Giana Munoz July 24, 2020 Anatomy
In 1887 the German Anatomical Society undertook the task of standardizing the nomenclature, and, with the help of other national anatomical societies, a complete list of anatomical terms and names was approved in 1895 that reduced the 50,000 names to 5,528. This list, the Basle Nomina Anatomica, had to be subsequently expanded, and in 1955 the Sixth International Anatomical Congress at Paris approved a major revision of it known as the Paris Nomina Anatomica (or simply Nomina Anatomica).
Owing to church prohibitions against dissection, European medicine in the Middle Ages relied upon Galen’s mixture of fact and fancy rather than on direct observation for its anatomical knowledge, though some dissections were authorized for teaching purposes. In the early 16th century, the artist Leonardo da Vinci undertook his own dissections, and his beautiful and accurate anatomical drawings cleared the way for Flemish physician Andreas Vesalius to “restore” the science of anatomy with his monumental De humani corporis fabrica libri septem (1543; “The Seven Books on the Structure of the Human Body”), which was the first comprehensive and illustrated textbook of anatomy. As a professor at the University of Padua, Vesalius encouraged younger scientists to accept traditional anatomy only after verifying it themselves, and this more critical and questioning attitude broke Galen’s authority and placed anatomy on a firm foundation of observed fact and demonstration.
In 1998 this work was supplanted by the Terminologia Anatomica, which recognizes about 7,500 terms describing macroscopic structures of human anatomy and is considered to be the international standard on human anatomical nomenclature. The Terminologia Anatomica, produced by the International Federation of Associations of Anatomists and the Federative Committee on Anatomical Terminology (later known as the Federative International Programme on Anatomical Terminologies), was made available online in 2011.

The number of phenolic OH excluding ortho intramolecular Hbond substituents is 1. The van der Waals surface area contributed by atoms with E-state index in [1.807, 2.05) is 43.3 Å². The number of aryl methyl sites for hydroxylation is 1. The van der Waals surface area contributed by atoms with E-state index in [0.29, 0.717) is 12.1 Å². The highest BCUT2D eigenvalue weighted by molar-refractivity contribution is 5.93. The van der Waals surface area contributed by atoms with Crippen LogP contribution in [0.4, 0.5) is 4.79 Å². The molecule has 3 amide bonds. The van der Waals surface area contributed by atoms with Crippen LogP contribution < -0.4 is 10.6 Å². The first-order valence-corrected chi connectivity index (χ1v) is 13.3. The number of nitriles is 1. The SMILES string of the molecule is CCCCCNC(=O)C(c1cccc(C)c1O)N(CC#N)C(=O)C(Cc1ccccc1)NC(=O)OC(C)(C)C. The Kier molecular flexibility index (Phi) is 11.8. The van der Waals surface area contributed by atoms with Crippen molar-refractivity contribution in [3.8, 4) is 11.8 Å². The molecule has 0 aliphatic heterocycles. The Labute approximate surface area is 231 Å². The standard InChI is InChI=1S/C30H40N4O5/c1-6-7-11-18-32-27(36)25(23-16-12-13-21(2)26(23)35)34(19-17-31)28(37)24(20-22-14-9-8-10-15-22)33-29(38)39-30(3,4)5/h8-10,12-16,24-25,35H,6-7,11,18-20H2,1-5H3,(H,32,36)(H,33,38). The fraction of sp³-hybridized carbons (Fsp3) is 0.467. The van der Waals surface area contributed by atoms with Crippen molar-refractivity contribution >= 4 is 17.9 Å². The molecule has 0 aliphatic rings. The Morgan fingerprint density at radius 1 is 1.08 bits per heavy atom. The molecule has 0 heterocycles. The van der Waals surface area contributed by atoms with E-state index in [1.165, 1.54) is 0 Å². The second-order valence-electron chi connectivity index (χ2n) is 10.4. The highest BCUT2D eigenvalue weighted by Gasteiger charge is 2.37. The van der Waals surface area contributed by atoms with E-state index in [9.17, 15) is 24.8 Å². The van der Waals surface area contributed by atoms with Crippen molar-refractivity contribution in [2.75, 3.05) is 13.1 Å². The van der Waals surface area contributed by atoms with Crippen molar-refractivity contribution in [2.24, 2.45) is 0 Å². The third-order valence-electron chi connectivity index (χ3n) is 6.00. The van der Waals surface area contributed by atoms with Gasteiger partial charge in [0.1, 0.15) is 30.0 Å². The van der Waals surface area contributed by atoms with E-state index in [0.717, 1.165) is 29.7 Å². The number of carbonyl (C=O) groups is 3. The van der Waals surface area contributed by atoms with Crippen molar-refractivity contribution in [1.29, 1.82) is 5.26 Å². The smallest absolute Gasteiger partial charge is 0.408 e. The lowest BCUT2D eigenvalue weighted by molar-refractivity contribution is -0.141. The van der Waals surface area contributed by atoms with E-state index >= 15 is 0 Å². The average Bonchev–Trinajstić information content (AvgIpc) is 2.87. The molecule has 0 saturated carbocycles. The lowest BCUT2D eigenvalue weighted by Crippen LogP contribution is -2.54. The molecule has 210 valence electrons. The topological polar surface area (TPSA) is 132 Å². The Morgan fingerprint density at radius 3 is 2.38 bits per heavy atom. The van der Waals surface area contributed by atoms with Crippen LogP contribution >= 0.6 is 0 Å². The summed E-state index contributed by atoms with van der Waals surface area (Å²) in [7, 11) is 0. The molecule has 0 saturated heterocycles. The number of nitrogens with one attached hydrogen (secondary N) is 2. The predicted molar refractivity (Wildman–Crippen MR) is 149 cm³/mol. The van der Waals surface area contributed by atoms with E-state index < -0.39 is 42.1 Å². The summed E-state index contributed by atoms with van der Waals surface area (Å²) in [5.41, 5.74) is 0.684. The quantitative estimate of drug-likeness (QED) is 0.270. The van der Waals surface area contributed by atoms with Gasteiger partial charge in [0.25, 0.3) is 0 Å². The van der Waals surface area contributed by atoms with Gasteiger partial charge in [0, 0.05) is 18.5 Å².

Form is closely related to function in all living things. For example, the thin flap of your eyelid can snap down to clear away dust particles and almost instantaneously slide back up to allow you to see again. At the microscopic level, the arrangement and function of the nerves and muscles that serve the eyelid allow for its quick action and retreat. At a smaller level of analysis, the function of these nerves and muscles likewise relies on the interactions of specific molecules and ions. Even the three-dimensional structure of certain molecules is essential to their function.
The need for thinner, more transparent tissue specimens for study under the light microscope stimulated the development of improved methods of dissection, notably machines called microtomes that can slice specimens into extremely thin sections. In order to better distinguish the detail in these sections, synthetic dyes were used to stain tissues with different colours. Thin sections and staining had become standard tools for microscopic anatomists by the late 19th century. The field of cytology, which is the study of cells, and that of histology, which is the study of tissue organization from the cellular level up, both arose in the 19th century with the data and techniques of microscopic anatomy as their basis.
Human anatomy is the scientific study of the body’s structures. Some of these structures are very small and can only be observed and analyzed with the assistance of a microscope. Other larger structures can readily be seen, manipulated, measured, and weighed. The word “anatomy” comes from a Greek root that means “to cut apart.” Human anatomy was first studied by observing the exterior of the body and observing the wounds of soldiers and other injuries. Later, physicians were allowed to dissect bodies of the dead to augment their knowledge.
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